I wished that The Spierig Brothers were able to maintain the spirit of the former half. The picture is obviously inspired by Andrew Niccol’s brilliant “Gattaca” in that one of the main characters is so driven to succeed, he is willing to go through whatever it takes to reach his goal. Snook plays her character with a real sense of anger and frustration with the world. Going through the detailed flashbacks, we learn exactly what makes him tick.

The second half is ridiculous, ludicrous and, quite frankly, nonsensical. Although I suspected that something like it is going to transpire because I have seen my fair share of egregious movies involving time travel, I so badly wanted to believe that the material would avoid the headache-inducing clichés. This is because the first forty-five minutes or so shows a genuine sense of creativity, verve, and a willingness to tell a story that may just stand the test of time.

Looking at the final act of the movie, observant viewers will recognize that twists without explanations are not satisfying. The screenplay’s laziness upset me because I was so engaged in the stories of the writer and the barkeep. By the end, I felt as though my time was wasted because the writer-directors had no clue how to finish their story, brimming with potential, in a manner that felt exactly right.

The look of the film, despite being set across time, offers nothing special, but the elegant way in which it lures us into wanting to discover its secrets more than makes up for its lack of visual stamp. What is unforgivable, however, is the messy final thirty minutes, so confused in what it wants to convey, one gets the feeling that the Spierig brothers simply put everything in a pot and hoped that enigma or genius would appear out of the steam.


Boyhood (2014)
★★★★ / ★★★★

Having seen Michael Apted’s tremendous achievement called the “Up” series, where the same seven-year-olds are interviewed and filmed every seven years so we can learn the many different directions their lives have taken, I was more nervous and anxious than excited to watch Richard Linklater’s “Boyhood.” I was concerned that given the two projects’ similarities, it would be difficult to sit down and absorb Linklater’s work as is without the gnawing need to compare.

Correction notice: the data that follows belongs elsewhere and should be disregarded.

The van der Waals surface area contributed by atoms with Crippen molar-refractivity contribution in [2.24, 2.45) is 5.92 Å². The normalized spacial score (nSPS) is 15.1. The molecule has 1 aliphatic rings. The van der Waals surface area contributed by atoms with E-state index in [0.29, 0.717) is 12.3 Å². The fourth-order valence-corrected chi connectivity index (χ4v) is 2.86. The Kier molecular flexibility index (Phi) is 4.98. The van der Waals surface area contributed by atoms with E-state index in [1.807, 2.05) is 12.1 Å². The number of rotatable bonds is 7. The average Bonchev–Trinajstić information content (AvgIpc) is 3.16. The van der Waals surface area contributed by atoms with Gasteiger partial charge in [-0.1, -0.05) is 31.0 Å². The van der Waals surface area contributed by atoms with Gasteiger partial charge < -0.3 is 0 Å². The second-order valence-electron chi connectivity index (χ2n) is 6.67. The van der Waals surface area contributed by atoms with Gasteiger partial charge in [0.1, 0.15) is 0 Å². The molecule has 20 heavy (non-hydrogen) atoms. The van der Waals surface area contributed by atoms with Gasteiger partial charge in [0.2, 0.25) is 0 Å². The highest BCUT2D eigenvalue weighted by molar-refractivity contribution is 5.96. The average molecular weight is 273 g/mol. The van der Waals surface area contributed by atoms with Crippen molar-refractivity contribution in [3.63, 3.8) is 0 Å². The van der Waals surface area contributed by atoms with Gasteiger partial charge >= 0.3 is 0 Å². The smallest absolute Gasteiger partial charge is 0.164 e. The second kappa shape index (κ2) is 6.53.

It is a most pleasant surprise that “Boyhood” offers enough originality and confidence to separate itself from the aforementioned behemoth of a project. First, the writer-director’s decision not to show title cards designed to tell us what year certain scenes are taking place gives a fluid quality in terms of how the story unfolds. Instead, we are left to our own reference points, from the pop music either playing on the radio or soundtrack to the sorts of technologies characters use in their every day lives.

Without the title cards, we are asked to become active participants: to look a little harder or to listen a bit more closely, to think back on where we were in our lives when those same songs were on the radio and when those same gadgets became fashionable. The film, in a way, works as a time capsule of the early 2000s to the early/mid-2010s.

The picture is not about plot but about growth and the familiar thoughts and sentiments in between. Its magic lies in small truths like how an elder sister (Lorelei Linklater) would purposefully annoy her younger brother, Mason (Ellar Coltrane), so early in the morning by singing Britney’s Spears’ “Oops! …I Did It Again”—just because she can. Further, we are given a chance to look back on feeling inadequate or small because our brother or sister may excel in the very thing that we are not good at. Another example lies in observing Mason Jr. and Samantha trying to get their father’s attention and approval because they have not seen him in years. It touched me on a personal level because it invoked memories of my father coming to visit from America and my brother and I would want to be around him and try to impress him in whatever way.